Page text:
The overnight camp OSRUI has been updating itself in anticipation of summer 2022, with a new teaching kitchen and the restoration of an original building, among other projects.
OSRUI is the Reform movement’s summer camp in the upper Midwest. Over the past several years, OSRUI has taken on a variety of projects aimed at providing campers new opportunities and improved accessibility, according to according to executive director Solly Kane.
The camp restored the original building on its grounds known as the Bayit, which is Hebrew for “house.” Kane said the Bayit was built in 1903, well before OSRUI opened in 1952. The camp updated the building’s exterior to reflect its original appearance.
Another project underway for this summer is an expansion to the camp’s high ropes course.
“It gives kids a chance to push themselves and challenge themselves in a safe environment,” Kane said.
In addition, OSRUI is adding a teaching kitchen so it can offer a cooking elective and a cooking intensive for a middle school program. For the latter, Kane said students would spend two hours a day for a month learning about cooking. The kitchen will be outfitted with residential-style equipment so kids see pieces they would use at home.
Some cabins now have renovated and expanded bathrooms, he said.
With grant support, OSRUI also is updating some of its amenities with improved accessibility. Funding from the Yashar Initiative, created by the Foundation for Jewish Camp with financing from The Harry and Jeanette Weinberg Foundation backs multiple projects, Kane said. With two grants from Yashar, Kane said OSRUI added disability-accessible bathrooms in buildings around the campus and added height-adjustable backboards to its basketball courts, among other projects.
Beyond grant funding, Kane said donations have supported the upgrades at OSRUI, and the camp continues to accept contributions for its facilities work. Over the past four years, Kane said the camp has invested more than $6 million into its facilities.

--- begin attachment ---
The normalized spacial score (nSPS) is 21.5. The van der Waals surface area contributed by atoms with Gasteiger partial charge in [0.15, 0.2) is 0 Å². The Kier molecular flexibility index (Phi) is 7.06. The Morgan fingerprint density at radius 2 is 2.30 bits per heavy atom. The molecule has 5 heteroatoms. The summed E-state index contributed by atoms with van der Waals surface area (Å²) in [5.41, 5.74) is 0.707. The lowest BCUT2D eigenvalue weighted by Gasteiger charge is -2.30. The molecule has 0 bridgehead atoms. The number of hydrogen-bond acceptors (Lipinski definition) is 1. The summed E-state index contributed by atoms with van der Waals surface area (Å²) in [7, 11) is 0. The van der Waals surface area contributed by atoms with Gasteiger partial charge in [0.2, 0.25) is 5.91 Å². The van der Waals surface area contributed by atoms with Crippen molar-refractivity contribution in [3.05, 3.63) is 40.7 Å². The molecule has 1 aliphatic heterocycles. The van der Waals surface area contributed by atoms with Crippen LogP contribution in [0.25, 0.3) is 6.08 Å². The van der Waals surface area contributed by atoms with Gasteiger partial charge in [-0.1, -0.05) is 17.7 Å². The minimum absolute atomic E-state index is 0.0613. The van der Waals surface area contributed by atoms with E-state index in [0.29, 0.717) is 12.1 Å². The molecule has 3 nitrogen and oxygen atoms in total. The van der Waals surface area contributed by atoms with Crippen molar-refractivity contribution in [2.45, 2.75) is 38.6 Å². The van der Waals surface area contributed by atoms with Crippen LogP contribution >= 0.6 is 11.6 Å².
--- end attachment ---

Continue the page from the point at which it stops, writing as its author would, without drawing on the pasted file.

In 2019, OSRUI marked the opening of the $4 million Heichal HaTarbut Kaye, also known as the Kaye Cultural Center. Named for long-time camp director and head nurse Jerry and Paula Kaye, the facility plays host to both performances and worship services.
“Our community has repeatedly and continually stepped up again and again,” Kane said.
Donors can support not only the facilities upgrades but other needs, such as general operations and scholarships, he said. Last year, OSRUI allocated more than $300,000 in scholarships to campers.
Also known as the Olin-Sang-Ruby Union Institute, the camp annually hosts about 1,000 kids who participate in programs ranging from five days to the full summer season.
More than 60 buildings spread across 250 acres comprise the camp, according to executive director Solly Kane. The camp is always looking to update the grounds for the kids and the rest of the community that uses OSRUI, he said. In addition to its summer activities, OSRUI is open year-round for events, such as retreats and weddings.
“We have a lot of land and property that our community is really generous to help care for and constantly strive to improve,” Kane said.